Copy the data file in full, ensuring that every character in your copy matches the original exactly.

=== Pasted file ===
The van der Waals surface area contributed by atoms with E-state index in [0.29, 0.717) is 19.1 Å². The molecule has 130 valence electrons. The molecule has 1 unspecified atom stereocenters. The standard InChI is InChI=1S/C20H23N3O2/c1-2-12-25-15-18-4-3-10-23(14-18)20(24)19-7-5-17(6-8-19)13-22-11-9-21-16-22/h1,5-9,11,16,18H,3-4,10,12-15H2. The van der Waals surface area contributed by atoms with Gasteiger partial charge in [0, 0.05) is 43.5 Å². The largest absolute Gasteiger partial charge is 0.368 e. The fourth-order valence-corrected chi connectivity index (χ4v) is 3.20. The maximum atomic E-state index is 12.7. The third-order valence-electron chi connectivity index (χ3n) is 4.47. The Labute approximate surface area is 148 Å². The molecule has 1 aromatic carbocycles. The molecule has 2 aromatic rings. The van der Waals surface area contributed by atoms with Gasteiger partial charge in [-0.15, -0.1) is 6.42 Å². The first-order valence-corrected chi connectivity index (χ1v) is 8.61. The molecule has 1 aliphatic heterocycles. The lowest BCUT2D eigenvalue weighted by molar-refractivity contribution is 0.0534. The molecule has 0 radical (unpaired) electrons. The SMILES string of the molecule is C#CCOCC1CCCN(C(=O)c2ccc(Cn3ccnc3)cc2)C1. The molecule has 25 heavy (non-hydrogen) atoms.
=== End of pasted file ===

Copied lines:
The van der Waals surface area contributed by atoms with E-state index in [0.29, 0.717) is 19.1 Å². The molecule has 130 valence electrons. The molecule has 1 unspecified atom stereocenters. The standard InChI is InChI=1S/C20H23N3O2/c1-2-12-25-15-18-4-3-10-23(14-18)20(24)19-7-5-17(6-8-19)13-22-11-9-21-16-22/h1,5-9,11,16,18H,3-4,10,12-15H2. The van der Waals surface area contributed by atoms with Gasteiger partial charge in [0, 0.05) is 43.5 Å². The largest absolute Gasteiger partial charge is 0.368 e. The fourth-order valence-corrected chi connectivity index (χ4v) is 3.20. The maximum atomic E-state index is 12.7. The third-order valence-electron chi connectivity index (χ3n) is 4.47. The Labute approximate surface area is 148 Å². The molecule has 1 aromatic carbocycles. The molecule has 2 aromatic rings. The van der Waals surface area contributed by atoms with Gasteiger partial charge in [-0.15, -0.1) is 6.42 Å². The first-order valence-corrected chi connectivity index (χ1v) is 8.61. The molecule has 1 aliphatic heterocycles. The lowest BCUT2D eigenvalue weighted by molar-refractivity contribution is 0.0534. The molecule has 0 radical (unpaired) electrons. The SMILES string of the molecule is C#CCOCC1CCCN(C(=O)c2ccc(Cn3ccnc3)cc2)C1. The molecule has 25 heavy (non-hydrogen) atoms.